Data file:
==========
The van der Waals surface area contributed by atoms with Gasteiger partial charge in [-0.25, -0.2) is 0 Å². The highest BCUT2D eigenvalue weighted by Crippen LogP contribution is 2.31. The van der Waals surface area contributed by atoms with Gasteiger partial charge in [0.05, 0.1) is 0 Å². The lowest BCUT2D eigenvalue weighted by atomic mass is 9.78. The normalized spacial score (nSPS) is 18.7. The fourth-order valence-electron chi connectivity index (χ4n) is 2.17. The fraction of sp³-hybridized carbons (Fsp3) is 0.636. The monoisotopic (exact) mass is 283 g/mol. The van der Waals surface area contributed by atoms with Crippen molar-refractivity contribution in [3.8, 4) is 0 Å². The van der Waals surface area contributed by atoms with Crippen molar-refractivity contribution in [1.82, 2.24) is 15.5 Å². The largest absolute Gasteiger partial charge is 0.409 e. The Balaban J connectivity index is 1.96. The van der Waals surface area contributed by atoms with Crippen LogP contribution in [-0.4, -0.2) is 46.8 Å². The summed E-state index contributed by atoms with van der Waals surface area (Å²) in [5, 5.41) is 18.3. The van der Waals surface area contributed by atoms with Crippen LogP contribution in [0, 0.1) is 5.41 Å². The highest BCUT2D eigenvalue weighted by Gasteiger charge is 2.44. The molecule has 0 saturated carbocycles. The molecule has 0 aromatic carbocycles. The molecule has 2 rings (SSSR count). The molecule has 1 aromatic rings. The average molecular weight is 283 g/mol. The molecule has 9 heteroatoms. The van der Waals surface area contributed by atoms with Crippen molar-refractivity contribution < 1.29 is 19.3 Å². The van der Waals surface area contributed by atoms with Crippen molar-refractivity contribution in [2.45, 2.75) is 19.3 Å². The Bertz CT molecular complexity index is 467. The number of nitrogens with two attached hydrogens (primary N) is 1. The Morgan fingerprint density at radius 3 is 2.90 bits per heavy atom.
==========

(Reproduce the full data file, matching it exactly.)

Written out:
The van der Waals surface area contributed by atoms with Gasteiger partial charge in [-0.25, -0.2) is 0 Å². The highest BCUT2D eigenvalue weighted by Crippen LogP contribution is 2.31. The van der Waals surface area contributed by atoms with Gasteiger partial charge in [0.05, 0.1) is 0 Å². The lowest BCUT2D eigenvalue weighted by atomic mass is 9.78. The normalized spacial score (nSPS) is 18.7. The fourth-order valence-electron chi connectivity index (χ4n) is 2.17. The fraction of sp³-hybridized carbons (Fsp3) is 0.636. The monoisotopic (exact) mass is 283 g/mol. The van der Waals surface area contributed by atoms with Crippen molar-refractivity contribution in [3.8, 4) is 0 Å². The van der Waals surface area contributed by atoms with Crippen molar-refractivity contribution in [1.82, 2.24) is 15.5 Å². The largest absolute Gasteiger partial charge is 0.409 e. The Balaban J connectivity index is 1.96. The van der Waals surface area contributed by atoms with Crippen LogP contribution in [-0.4, -0.2) is 46.8 Å². The summed E-state index contributed by atoms with van der Waals surface area (Å²) in [5, 5.41) is 18.3. The van der Waals surface area contributed by atoms with Crippen LogP contribution in [0, 0.1) is 5.41 Å². The highest BCUT2D eigenvalue weighted by Gasteiger charge is 2.44. The molecule has 0 saturated carbocycles. The molecule has 0 aromatic carbocycles. The molecule has 2 rings (SSSR count). The molecule has 1 aromatic rings. The average molecular weight is 283 g/mol. The molecule has 9 heteroatoms. The van der Waals surface area contributed by atoms with Crippen molar-refractivity contribution < 1.29 is 19.3 Å². The van der Waals surface area contributed by atoms with Crippen molar-refractivity contribution in [2.45, 2.75) is 19.3 Å². The Bertz CT molecular complexity index is 467. The number of nitrogens with two attached hydrogens (primary N) is 1. The Morgan fingerprint density at radius 3 is 2.90 bits per heavy atom.